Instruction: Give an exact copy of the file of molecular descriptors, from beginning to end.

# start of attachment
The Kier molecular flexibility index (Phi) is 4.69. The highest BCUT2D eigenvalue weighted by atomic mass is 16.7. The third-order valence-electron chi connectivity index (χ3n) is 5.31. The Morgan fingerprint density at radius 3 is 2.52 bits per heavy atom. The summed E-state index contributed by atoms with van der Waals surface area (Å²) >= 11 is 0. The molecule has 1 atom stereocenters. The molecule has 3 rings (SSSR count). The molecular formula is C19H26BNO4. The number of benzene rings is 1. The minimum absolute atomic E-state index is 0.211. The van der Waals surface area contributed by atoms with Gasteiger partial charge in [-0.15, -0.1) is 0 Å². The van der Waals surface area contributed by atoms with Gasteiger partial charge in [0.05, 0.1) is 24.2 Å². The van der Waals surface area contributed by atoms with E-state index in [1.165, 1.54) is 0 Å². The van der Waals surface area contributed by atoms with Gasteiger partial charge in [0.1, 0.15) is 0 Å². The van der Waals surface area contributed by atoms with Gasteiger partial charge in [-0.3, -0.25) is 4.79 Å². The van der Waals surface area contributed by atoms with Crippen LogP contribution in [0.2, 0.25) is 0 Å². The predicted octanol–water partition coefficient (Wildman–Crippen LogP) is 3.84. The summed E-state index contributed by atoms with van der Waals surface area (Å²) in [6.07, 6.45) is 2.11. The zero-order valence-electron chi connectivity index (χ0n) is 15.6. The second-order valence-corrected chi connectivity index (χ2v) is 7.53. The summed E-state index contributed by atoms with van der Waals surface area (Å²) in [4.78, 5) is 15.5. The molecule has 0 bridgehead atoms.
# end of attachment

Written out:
The Kier molecular flexibility index (Phi) is 4.69. The highest BCUT2D eigenvalue weighted by atomic mass is 16.7. The third-order valence-electron chi connectivity index (χ3n) is 5.31. The Morgan fingerprint density at radius 3 is 2.52 bits per heavy atom. The summed E-state index contributed by atoms with van der Waals surface area (Å²) >= 11 is 0. The molecule has 1 atom stereocenters. The molecule has 3 rings (SSSR count). The molecular formula is C19H26BNO4. The number of benzene rings is 1. The minimum absolute atomic E-state index is 0.211. The van der Waals surface area contributed by atoms with Gasteiger partial charge in [-0.15, -0.1) is 0 Å². The van der Waals surface area contributed by atoms with Gasteiger partial charge in [0.05, 0.1) is 24.2 Å². The van der Waals surface area contributed by atoms with E-state index in [1.165, 1.54) is 0 Å². The van der Waals surface area contributed by atoms with Gasteiger partial charge in [0.1, 0.15) is 0 Å². The van der Waals surface area contributed by atoms with Gasteiger partial charge in [-0.3, -0.25) is 4.79 Å². The van der Waals surface area contributed by atoms with Crippen LogP contribution in [0.2, 0.25) is 0 Å². The predicted octanol–water partition coefficient (Wildman–Crippen LogP) is 3.84. The summed E-state index contributed by atoms with van der Waals surface area (Å²) in [6.07, 6.45) is 2.11. The zero-order valence-electron chi connectivity index (χ0n) is 15.6. The second-order valence-corrected chi connectivity index (χ2v) is 7.53. The summed E-state index contributed by atoms with van der Waals surface area (Å²) in [4.78, 5) is 15.5. The molecule has 0 bridgehead atoms.